Looking for Ways to Improve Background Checks on City Employees

By Michael Klazema on 2/2/2018
The City of Schenectady, New York is working on improving its background checks for city employees. According to an article published by the Times Union, the city has been working to implement changes since last summer. So far, Schenectady has a resolution on the books calling for city employee background checks—not a law. To access the New York state criminal history database, the city would need a law in place. Schenectady officials were prompted to change city policies after hiring several people who turned out to have criminal records. Last summer, the city terminated the employment of a housing inspector after learning he was a registered sex offender.

Before that, a city code enforcement officer was found to have criminal history he did not disclose on his job application. The code enforcement officer, Kenneth Tyree, is currently facing charges for criminally negligent homicide over a 2015 incident where an apartment building fire resulted in the deaths of four people. Tyree allegedly failed to inspect the building for code violations—an oversight that contributed to the deadly blaze.

These two incidents spurred the Schenectady City Council to pass a resolution last September that would have implemented mandatory fingerprinting and background checks of all city employees. Previously, the city had only conducted criminal background checks on public safety workers, leaving other government employees unvetted. The city’s legal counsel, Carl Falotico, told the Times Union the resolution “wasn’t good enough for the state.”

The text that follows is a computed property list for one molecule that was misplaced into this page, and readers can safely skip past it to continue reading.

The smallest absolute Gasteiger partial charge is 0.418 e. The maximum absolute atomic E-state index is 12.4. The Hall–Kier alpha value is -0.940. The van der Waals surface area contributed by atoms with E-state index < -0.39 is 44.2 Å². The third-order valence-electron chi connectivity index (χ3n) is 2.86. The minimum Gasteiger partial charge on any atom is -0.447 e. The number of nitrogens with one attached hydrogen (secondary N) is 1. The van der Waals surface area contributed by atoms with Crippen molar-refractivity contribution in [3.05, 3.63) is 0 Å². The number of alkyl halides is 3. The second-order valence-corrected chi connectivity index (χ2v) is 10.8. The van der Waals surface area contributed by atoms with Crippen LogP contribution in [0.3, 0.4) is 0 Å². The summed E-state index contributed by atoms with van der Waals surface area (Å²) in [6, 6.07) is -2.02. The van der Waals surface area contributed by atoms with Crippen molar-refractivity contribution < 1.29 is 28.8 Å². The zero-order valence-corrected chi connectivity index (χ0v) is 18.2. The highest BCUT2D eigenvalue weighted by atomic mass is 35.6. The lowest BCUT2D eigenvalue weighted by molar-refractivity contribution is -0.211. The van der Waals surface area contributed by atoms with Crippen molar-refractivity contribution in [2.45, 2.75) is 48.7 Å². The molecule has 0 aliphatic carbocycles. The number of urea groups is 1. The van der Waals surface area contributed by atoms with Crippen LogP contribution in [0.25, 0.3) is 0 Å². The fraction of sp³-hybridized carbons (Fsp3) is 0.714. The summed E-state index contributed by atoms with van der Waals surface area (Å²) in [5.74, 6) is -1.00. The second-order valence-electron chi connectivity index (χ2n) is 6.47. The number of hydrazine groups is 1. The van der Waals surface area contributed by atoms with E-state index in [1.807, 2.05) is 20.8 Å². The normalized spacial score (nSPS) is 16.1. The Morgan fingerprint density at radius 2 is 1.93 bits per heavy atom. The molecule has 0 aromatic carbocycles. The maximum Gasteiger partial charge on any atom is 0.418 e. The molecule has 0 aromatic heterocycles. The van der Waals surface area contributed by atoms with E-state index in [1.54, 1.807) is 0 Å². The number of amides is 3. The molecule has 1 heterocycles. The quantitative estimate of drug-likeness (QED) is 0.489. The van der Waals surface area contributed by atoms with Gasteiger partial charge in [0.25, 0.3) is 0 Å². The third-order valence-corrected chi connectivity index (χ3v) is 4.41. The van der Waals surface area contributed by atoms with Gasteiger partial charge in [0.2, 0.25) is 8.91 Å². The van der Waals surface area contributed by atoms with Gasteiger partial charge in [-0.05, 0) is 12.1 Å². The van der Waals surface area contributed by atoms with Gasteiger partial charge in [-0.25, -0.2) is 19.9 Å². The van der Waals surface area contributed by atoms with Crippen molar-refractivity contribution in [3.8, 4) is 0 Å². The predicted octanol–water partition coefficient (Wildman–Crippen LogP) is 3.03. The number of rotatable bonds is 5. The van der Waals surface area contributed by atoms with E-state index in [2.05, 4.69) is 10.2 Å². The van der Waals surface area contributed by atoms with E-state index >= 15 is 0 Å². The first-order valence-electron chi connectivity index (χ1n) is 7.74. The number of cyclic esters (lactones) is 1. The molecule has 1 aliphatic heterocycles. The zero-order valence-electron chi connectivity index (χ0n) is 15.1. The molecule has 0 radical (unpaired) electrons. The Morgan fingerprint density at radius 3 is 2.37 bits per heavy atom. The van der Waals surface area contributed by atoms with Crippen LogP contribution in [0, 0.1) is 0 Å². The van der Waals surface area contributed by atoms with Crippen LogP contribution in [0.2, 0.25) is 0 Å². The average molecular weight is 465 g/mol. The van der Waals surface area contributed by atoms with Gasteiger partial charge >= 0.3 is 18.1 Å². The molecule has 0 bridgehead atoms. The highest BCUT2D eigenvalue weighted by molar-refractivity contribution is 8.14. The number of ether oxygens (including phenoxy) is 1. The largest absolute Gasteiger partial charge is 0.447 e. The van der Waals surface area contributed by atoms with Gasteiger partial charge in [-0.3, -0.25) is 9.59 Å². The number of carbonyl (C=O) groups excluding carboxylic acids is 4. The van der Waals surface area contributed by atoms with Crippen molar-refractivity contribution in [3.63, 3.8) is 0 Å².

As a result, Schenectady’s city employers do not have access to state criminal history databases. If the city wants to use those databases, it will have to pass a law outlining the specifics of the required background checks. Local politicians are reportedly working on the legislation. Once the law has been authored, the City Council will call a public hearing, followed by an official vote. If the vote passes, then background checks could soon be an across-the-board requirement for city job applicants in Schenectady.

Falotico noted candidates wouldn’t be automatically turned away from jobs because of criminal history. Instead, he said the goal of the new legislation would be to learn more about potential employees and encourage candidates to disclose past criminal convictions on their job applications.

New York is one of the nation’s biggest adopters of ban the box policies. There is a state policy in place that bans the use of criminal-history-related questions from all applications for state government jobs. In addition, there are currently 13 jurisdictions in the state that have their own ban the box policies, including Rochester, Buffalo, Albany County, Syracuse, and New York City. NYC, Buffalo, and Rochester ban the box for both public and private employers.

If the new legislation passes in Schenectady, then the city would be adopting a policy that is almost the opposite of ban the box. Not only would the new law push candidates to disclose criminal histories on their job applications, but Falotico also said it would make lying on a city job application an act of perjury.


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